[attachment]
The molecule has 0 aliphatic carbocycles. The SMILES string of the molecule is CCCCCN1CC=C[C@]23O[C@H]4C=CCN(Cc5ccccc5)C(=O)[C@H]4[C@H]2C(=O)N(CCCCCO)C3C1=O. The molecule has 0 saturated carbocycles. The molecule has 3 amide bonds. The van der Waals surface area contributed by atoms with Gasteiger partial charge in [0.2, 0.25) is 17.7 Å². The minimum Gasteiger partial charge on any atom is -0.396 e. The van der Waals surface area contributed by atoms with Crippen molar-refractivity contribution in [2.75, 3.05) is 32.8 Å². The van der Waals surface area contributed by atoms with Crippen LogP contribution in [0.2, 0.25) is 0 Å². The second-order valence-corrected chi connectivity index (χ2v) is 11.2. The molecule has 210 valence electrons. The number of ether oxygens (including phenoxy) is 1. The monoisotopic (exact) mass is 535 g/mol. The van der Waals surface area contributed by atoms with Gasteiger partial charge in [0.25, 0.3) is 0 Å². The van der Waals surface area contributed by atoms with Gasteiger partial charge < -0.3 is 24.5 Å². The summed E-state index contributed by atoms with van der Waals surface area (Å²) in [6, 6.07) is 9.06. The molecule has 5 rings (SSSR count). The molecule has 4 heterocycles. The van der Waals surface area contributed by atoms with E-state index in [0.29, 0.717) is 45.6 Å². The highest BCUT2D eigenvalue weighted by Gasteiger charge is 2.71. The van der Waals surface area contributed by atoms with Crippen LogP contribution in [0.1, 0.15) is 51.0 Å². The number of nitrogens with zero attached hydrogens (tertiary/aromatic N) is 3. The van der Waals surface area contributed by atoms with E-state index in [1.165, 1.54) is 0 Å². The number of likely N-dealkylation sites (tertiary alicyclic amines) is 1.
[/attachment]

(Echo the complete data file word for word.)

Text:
The molecule has 0 aliphatic carbocycles. The SMILES string of the molecule is CCCCCN1CC=C[C@]23O[C@H]4C=CCN(Cc5ccccc5)C(=O)[C@H]4[C@H]2C(=O)N(CCCCCO)C3C1=O. The molecule has 0 saturated carbocycles. The molecule has 3 amide bonds. The van der Waals surface area contributed by atoms with Gasteiger partial charge in [0.2, 0.25) is 17.7 Å². The minimum Gasteiger partial charge on any atom is -0.396 e. The van der Waals surface area contributed by atoms with Crippen molar-refractivity contribution in [2.75, 3.05) is 32.8 Å². The van der Waals surface area contributed by atoms with Crippen LogP contribution in [0.2, 0.25) is 0 Å². The second-order valence-corrected chi connectivity index (χ2v) is 11.2. The molecule has 210 valence electrons. The number of ether oxygens (including phenoxy) is 1. The monoisotopic (exact) mass is 535 g/mol. The van der Waals surface area contributed by atoms with Gasteiger partial charge in [0.25, 0.3) is 0 Å². The van der Waals surface area contributed by atoms with Gasteiger partial charge < -0.3 is 24.5 Å². The summed E-state index contributed by atoms with van der Waals surface area (Å²) in [6, 6.07) is 9.06. The molecule has 5 rings (SSSR count). The molecule has 4 heterocycles. The van der Waals surface area contributed by atoms with E-state index in [0.29, 0.717) is 45.6 Å². The highest BCUT2D eigenvalue weighted by Gasteiger charge is 2.71. The van der Waals surface area contributed by atoms with Crippen LogP contribution in [0.1, 0.15) is 51.0 Å². The number of nitrogens with zero attached hydrogens (tertiary/aromatic N) is 3. The van der Waals surface area contributed by atoms with E-state index in [1.165, 1.54) is 0 Å². The number of likely N-dealkylation sites (tertiary alicyclic amines) is 1.